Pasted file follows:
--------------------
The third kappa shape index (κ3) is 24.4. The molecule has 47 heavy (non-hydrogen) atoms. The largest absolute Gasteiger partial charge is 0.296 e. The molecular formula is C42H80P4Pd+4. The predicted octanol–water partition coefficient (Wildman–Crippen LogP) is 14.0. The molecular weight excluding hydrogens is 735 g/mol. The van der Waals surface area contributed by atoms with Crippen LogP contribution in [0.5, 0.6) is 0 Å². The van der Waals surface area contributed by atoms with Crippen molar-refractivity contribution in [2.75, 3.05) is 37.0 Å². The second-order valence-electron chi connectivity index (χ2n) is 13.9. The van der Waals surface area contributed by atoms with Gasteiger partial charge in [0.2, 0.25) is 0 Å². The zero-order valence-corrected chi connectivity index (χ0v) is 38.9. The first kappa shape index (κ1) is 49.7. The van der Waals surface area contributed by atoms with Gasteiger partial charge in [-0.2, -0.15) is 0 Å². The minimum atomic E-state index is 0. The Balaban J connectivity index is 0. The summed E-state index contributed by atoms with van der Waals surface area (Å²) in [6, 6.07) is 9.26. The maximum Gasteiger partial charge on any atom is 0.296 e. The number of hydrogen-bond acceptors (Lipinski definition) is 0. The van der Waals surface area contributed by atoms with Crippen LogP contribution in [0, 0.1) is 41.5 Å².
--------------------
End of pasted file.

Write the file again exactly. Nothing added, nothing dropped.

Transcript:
The third kappa shape index (κ3) is 24.4. The molecule has 47 heavy (non-hydrogen) atoms. The largest absolute Gasteiger partial charge is 0.296 e. The molecular formula is C42H80P4Pd+4. The predicted octanol–water partition coefficient (Wildman–Crippen LogP) is 14.0. The molecular weight excluding hydrogens is 735 g/mol. The van der Waals surface area contributed by atoms with Crippen LogP contribution in [0.5, 0.6) is 0 Å². The van der Waals surface area contributed by atoms with Crippen molar-refractivity contribution in [2.75, 3.05) is 37.0 Å². The second-order valence-electron chi connectivity index (χ2n) is 13.9. The van der Waals surface area contributed by atoms with Gasteiger partial charge in [0.2, 0.25) is 0 Å². The zero-order valence-corrected chi connectivity index (χ0v) is 38.9. The first kappa shape index (κ1) is 49.7. The van der Waals surface area contributed by atoms with Gasteiger partial charge in [-0.2, -0.15) is 0 Å². The minimum atomic E-state index is 0. The Balaban J connectivity index is 0. The summed E-state index contributed by atoms with van der Waals surface area (Å²) in [6, 6.07) is 9.26. The maximum Gasteiger partial charge on any atom is 0.296 e. The number of hydrogen-bond acceptors (Lipinski definition) is 0. The van der Waals surface area contributed by atoms with Crippen LogP contribution in [0, 0.1) is 41.5 Å².